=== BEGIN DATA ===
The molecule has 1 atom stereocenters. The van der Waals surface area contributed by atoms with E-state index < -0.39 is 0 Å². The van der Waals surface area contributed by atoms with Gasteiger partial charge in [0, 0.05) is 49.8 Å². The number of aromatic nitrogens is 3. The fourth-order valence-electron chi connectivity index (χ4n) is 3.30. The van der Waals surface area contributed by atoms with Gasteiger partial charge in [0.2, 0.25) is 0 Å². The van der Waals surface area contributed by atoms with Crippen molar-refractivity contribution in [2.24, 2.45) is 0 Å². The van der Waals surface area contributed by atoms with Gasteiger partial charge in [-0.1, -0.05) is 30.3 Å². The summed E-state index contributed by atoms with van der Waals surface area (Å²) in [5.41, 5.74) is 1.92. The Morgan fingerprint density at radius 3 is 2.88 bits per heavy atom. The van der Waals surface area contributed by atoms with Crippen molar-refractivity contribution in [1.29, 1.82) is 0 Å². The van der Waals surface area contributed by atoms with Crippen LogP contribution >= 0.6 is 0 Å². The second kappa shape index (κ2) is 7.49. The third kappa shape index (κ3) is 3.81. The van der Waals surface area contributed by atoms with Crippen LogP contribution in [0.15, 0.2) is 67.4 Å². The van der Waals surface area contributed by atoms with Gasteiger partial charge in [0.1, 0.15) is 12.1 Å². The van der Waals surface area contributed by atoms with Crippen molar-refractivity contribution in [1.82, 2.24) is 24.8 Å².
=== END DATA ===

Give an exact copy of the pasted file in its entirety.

The molecule has 1 atom stereocenters. The van der Waals surface area contributed by atoms with E-state index < -0.39 is 0 Å². The van der Waals surface area contributed by atoms with Gasteiger partial charge in [0, 0.05) is 49.8 Å². The number of aromatic nitrogens is 3. The fourth-order valence-electron chi connectivity index (χ4n) is 3.30. The van der Waals surface area contributed by atoms with Gasteiger partial charge in [0.2, 0.25) is 0 Å². The van der Waals surface area contributed by atoms with Crippen molar-refractivity contribution in [2.24, 2.45) is 0 Å². The van der Waals surface area contributed by atoms with Gasteiger partial charge in [-0.1, -0.05) is 30.3 Å². The summed E-state index contributed by atoms with van der Waals surface area (Å²) in [5.41, 5.74) is 1.92. The Morgan fingerprint density at radius 3 is 2.88 bits per heavy atom. The van der Waals surface area contributed by atoms with Crippen molar-refractivity contribution in [1.29, 1.82) is 0 Å². The van der Waals surface area contributed by atoms with Crippen LogP contribution >= 0.6 is 0 Å². The second kappa shape index (κ2) is 7.49. The third kappa shape index (κ3) is 3.81. The van der Waals surface area contributed by atoms with Crippen LogP contribution in [0.15, 0.2) is 67.4 Å². The van der Waals surface area contributed by atoms with Gasteiger partial charge in [0.1, 0.15) is 12.1 Å². The van der Waals surface area contributed by atoms with Crippen molar-refractivity contribution in [1.82, 2.24) is 24.8 Å².